Curvesday Thursday: Is it Osteoarthritis?

Most people suffer from an aching neck or back at some point in their lives. When pain and stiffness occur gradually and chronically, osteoarthritis may be the cause. Osteoarthritis of the spine is common with aging. It involves two primary processes:

  • A breakdown of the cartilage in the facet joints, which link together the spine’s vertebrae
  • Abnormal bony growths, called osteophytes or bone spurs, develop on the vertebrae

This degenerative process can lead to pain, stiffness, and other symptoms. The osteoarthritic process usually occurs slowly, over a number of years, and may develop in tandem with other degenerative issues in the spine, such as degenerative disc disease and/or spinal stenosis.

Pain is the primary symptom of spinal arthritis, although it may be experienced in any combination of the following ways:

    • Back or neck pain that comes and goes, possibly with a chronic low level of pain punctuated by intermittent flare-ups of more intense pain
    • Pain with certain activities, such as arching, twisting, or heavy lifting
    • Back pain and stiffness that is worse after prolonged inactivity, such as upon getting out of bed in the morning
    • Referred pain, such as headaches caused by osteoarthritis in the neck or leg pain caused by osteoarthritis in the lower back

Arthritis symptoms such as back pain and stiffness tend to progress gradually. Many people initially attribute these symptoms to lack of exercise or getting older. Others may dismiss early arthritis symptoms as muscle pain until the pain worsens and interrupts their enjoyment of everyday activities.

Back pain. Arthritis-related back pain depends on many variables, including how much joint degeneration has occurred and where it has developed on the spine:

      • People with arthritis in the lumbar spine (lower back) often have pain in the lower back as well as the buttocks, groin, and back of the thigh.
      • People with arthritis in the cervical spine (neck) often have pain in the neck, shoulders, and upper and middle back, and may experience frequent headaches.
      • The pain is often experienced as dull and aching, though there may be bouts of intense pain. Pain may be worse with certain activities, such as twisting, deep arching, heavy lifting, or high-intensity activities such as jogging. Often lying down can relieve back pain.


Back stiffness. Bone friction and swelling in the facet joints may make the spine stiff and less flexible, particularly after sleeping or sitting for a long period of time. Some people notice it is difficult to maintain good posture.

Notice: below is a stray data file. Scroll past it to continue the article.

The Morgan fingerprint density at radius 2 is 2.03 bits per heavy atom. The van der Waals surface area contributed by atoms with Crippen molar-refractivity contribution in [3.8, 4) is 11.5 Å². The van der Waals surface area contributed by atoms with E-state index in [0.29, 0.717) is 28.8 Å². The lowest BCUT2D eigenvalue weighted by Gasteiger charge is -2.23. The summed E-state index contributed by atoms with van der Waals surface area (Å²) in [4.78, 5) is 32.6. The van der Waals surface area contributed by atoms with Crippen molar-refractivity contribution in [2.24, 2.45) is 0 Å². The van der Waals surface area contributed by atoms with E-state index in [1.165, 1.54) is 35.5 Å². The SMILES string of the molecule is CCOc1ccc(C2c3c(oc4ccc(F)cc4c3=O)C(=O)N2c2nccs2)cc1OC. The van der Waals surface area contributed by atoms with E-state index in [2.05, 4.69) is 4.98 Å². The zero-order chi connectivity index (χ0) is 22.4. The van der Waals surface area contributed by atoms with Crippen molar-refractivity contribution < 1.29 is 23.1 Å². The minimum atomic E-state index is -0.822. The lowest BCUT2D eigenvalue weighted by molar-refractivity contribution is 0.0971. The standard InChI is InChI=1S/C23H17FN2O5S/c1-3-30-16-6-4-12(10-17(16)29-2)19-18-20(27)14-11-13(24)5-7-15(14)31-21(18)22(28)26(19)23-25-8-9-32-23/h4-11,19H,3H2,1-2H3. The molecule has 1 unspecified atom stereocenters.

Tingling, numbness, or weakness in limbs. Osteoarthritis can stimulate muscle spasms, the growth of bone spurs, or other degenerative changes that cause the spinal cord or its nerve roots to become compressed. When the spinal cord or a nerve root is squeezed, the entire area it travels to can be affected.

      • Lumbar spinal stenosis occurs when a nerve root in the lower back is compressed. A person may experience tingling, weakness, or numbness that radiates from the low back into the buttocks, thighs, or groin. These symptoms are often referred to as sciatica, which describe symptoms that travel along the sciatic nerve in the back of the leg.
      • Cervical spinal stenosis occurs when a nerve root in the neck is compressed. A person may experience tingling, weakness, or numbness that radiates to the arm or hand.
      • Cervical spinal stenosis with myelopathy occurs when bone spurs grow inside the cervical spinal column, the space through which the spinal cord travels, and impinge on the spinal cord. This serious condition is most common in elderly patients. (Stenosis with myelopathy is less common with lumbar osteoarthritis because the spinal cord ends at about the L1/L2 vertebrae. Most of the spinal column in the low back contains only nerve roots.)

Osteoarthritis of the spine is a degenerative disease. It cannot be reversed, but treatment can slow down its progression, help control pain, and restore some or all of normal function.

There is a wide range of treatment options, from self-care and home remedies to spine surgery. Patients may respond to one or a combination of treatments for a time, then find they need to try something else. Finding the most effective therapy of osteoarthritis symptoms is often a process of trial and error.

People with osteoarthritis of the spine may seek treatment from doctors, chiropractors, acupuncturists or massage therapists. These health practitioners may recommend medical and alternative approaches to treating osteoarthritic back pain such as the ones described below:

Manipulation. A chiropractor, an osteopathic physician, or a properly trained and licensed physical therapist can perform adjustments on the spine that may help properly align the spine and possibly reduce pain.

Massage. Therapeutic massage can help reduce osteoarthritis pain, improve circulation, and reduce muscle tension and spasms. It is preferable to find a professional who is specifically trained in treating people with arthritis.

Transcutaneous Electrical Nerve Stimulation (TENS). This type of non-invasive therapy uses small amounts of electricity to reduce sensitivity of nerves around the spine. Patients typically feel only a gentle vibration or tingling during TENS treatment. Not all patients receive pain relief. TENS therapy may be done in a medical office or the TENS unit may be prescribed to the patient and taken home with instructions regarding its proper use.

Are you suffering from Osteoarthritis pain and want to try one or more of the alternative treatments listed above? Call our office today at (304) 263-4927 to schedule an appointment. Dr Terry Chambers is a Board certified chiropractor and acupuncturist licensed in WV.


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